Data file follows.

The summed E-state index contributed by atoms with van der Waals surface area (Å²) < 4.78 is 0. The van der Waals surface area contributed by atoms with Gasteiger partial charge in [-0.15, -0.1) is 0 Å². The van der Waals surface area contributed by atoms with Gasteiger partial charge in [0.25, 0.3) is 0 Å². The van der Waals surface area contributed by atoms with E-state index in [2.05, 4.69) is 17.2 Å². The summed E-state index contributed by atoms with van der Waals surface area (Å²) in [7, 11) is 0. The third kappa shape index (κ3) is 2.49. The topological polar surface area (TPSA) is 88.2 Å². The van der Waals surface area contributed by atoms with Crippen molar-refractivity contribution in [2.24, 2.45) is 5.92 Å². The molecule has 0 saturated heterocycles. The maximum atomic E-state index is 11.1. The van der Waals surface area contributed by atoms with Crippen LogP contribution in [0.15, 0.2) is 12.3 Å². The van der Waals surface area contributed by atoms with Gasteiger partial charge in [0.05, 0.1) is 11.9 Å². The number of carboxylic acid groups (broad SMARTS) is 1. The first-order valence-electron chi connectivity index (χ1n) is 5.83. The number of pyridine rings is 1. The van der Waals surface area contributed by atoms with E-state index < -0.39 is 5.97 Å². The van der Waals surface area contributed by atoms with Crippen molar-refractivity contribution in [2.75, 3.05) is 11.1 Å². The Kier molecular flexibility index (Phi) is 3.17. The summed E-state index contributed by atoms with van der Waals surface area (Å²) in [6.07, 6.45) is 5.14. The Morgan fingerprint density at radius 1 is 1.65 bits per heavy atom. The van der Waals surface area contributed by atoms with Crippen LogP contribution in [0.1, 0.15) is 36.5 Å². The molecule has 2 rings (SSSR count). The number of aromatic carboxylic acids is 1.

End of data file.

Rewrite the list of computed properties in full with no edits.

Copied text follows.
The summed E-state index contributed by atoms with van der Waals surface area (Å²) < 4.78 is 0. The van der Waals surface area contributed by atoms with Gasteiger partial charge in [-0.15, -0.1) is 0 Å². The van der Waals surface area contributed by atoms with Gasteiger partial charge in [0.25, 0.3) is 0 Å². The van der Waals surface area contributed by atoms with E-state index in [2.05, 4.69) is 17.2 Å². The summed E-state index contributed by atoms with van der Waals surface area (Å²) in [7, 11) is 0. The third kappa shape index (κ3) is 2.49. The topological polar surface area (TPSA) is 88.2 Å². The van der Waals surface area contributed by atoms with Crippen molar-refractivity contribution in [2.24, 2.45) is 5.92 Å². The molecule has 0 saturated heterocycles. The maximum atomic E-state index is 11.1. The van der Waals surface area contributed by atoms with Crippen LogP contribution in [0.15, 0.2) is 12.3 Å². The van der Waals surface area contributed by atoms with Gasteiger partial charge in [0.05, 0.1) is 11.9 Å². The number of carboxylic acid groups (broad SMARTS) is 1. The first-order valence-electron chi connectivity index (χ1n) is 5.83. The number of pyridine rings is 1. The van der Waals surface area contributed by atoms with E-state index < -0.39 is 5.97 Å². The van der Waals surface area contributed by atoms with Crippen molar-refractivity contribution in [2.75, 3.05) is 11.1 Å². The Kier molecular flexibility index (Phi) is 3.17. The summed E-state index contributed by atoms with van der Waals surface area (Å²) in [6.07, 6.45) is 5.14. The Morgan fingerprint density at radius 1 is 1.65 bits per heavy atom. The van der Waals surface area contributed by atoms with Crippen LogP contribution in [0.1, 0.15) is 36.5 Å². The molecule has 2 rings (SSSR count). The number of aromatic carboxylic acids is 1.